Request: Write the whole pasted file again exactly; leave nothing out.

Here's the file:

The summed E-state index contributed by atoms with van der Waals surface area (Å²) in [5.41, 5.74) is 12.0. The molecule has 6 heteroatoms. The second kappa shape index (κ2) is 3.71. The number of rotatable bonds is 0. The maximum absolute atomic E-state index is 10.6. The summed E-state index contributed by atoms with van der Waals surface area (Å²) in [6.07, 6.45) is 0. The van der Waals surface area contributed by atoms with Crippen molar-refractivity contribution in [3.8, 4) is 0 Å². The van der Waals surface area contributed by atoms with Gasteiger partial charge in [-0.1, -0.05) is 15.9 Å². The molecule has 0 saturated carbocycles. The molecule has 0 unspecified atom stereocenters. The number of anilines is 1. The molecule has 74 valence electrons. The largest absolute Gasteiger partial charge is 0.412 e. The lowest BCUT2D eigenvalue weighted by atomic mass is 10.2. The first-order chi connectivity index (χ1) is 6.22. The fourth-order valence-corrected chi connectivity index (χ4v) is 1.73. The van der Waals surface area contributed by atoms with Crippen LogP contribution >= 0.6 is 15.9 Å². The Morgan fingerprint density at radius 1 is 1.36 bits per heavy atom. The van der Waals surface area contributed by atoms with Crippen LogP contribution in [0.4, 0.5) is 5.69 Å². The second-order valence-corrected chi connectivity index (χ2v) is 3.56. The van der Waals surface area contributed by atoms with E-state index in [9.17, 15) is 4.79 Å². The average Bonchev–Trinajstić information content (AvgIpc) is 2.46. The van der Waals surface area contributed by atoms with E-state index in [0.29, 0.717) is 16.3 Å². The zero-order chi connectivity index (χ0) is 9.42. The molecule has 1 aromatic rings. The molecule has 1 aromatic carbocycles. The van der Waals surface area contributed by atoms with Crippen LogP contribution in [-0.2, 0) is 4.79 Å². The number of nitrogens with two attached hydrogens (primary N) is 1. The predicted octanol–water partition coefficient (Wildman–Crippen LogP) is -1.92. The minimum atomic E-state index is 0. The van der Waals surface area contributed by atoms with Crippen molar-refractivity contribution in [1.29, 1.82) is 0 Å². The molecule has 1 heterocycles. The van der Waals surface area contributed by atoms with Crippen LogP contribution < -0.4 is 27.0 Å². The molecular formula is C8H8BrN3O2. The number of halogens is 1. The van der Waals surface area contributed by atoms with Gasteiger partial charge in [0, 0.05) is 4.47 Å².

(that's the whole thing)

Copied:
The summed E-state index contributed by atoms with van der Waals surface area (Å²) in [5.41, 5.74) is 12.0. The molecule has 6 heteroatoms. The second kappa shape index (κ2) is 3.71. The number of rotatable bonds is 0. The maximum absolute atomic E-state index is 10.6. The summed E-state index contributed by atoms with van der Waals surface area (Å²) in [6.07, 6.45) is 0. The van der Waals surface area contributed by atoms with Crippen molar-refractivity contribution in [3.8, 4) is 0 Å². The van der Waals surface area contributed by atoms with Gasteiger partial charge in [-0.1, -0.05) is 15.9 Å². The molecule has 0 saturated carbocycles. The molecule has 0 unspecified atom stereocenters. The number of anilines is 1. The molecule has 74 valence electrons. The largest absolute Gasteiger partial charge is 0.412 e. The lowest BCUT2D eigenvalue weighted by atomic mass is 10.2. The first-order chi connectivity index (χ1) is 6.22. The fourth-order valence-corrected chi connectivity index (χ4v) is 1.73. The van der Waals surface area contributed by atoms with Crippen LogP contribution >= 0.6 is 15.9 Å². The Morgan fingerprint density at radius 1 is 1.36 bits per heavy atom. The van der Waals surface area contributed by atoms with Crippen LogP contribution in [0.4, 0.5) is 5.69 Å². The second-order valence-corrected chi connectivity index (χ2v) is 3.56. The van der Waals surface area contributed by atoms with E-state index in [9.17, 15) is 4.79 Å². The average Bonchev–Trinajstić information content (AvgIpc) is 2.46. The van der Waals surface area contributed by atoms with E-state index in [0.29, 0.717) is 16.3 Å². The zero-order chi connectivity index (χ0) is 9.42. The molecule has 1 aromatic rings. The molecule has 1 aromatic carbocycles. The van der Waals surface area contributed by atoms with Crippen LogP contribution in [-0.2, 0) is 4.79 Å². The number of nitrogens with two attached hydrogens (primary N) is 1. The predicted octanol–water partition coefficient (Wildman–Crippen LogP) is -1.92. The minimum atomic E-state index is 0. The van der Waals surface area contributed by atoms with Crippen molar-refractivity contribution in [1.29, 1.82) is 0 Å². The molecule has 1 heterocycles. The van der Waals surface area contributed by atoms with Crippen LogP contribution < -0.4 is 27.0 Å². The molecular formula is C8H8BrN3O2. The number of halogens is 1. The van der Waals surface area contributed by atoms with Gasteiger partial charge in [0, 0.05) is 4.47 Å².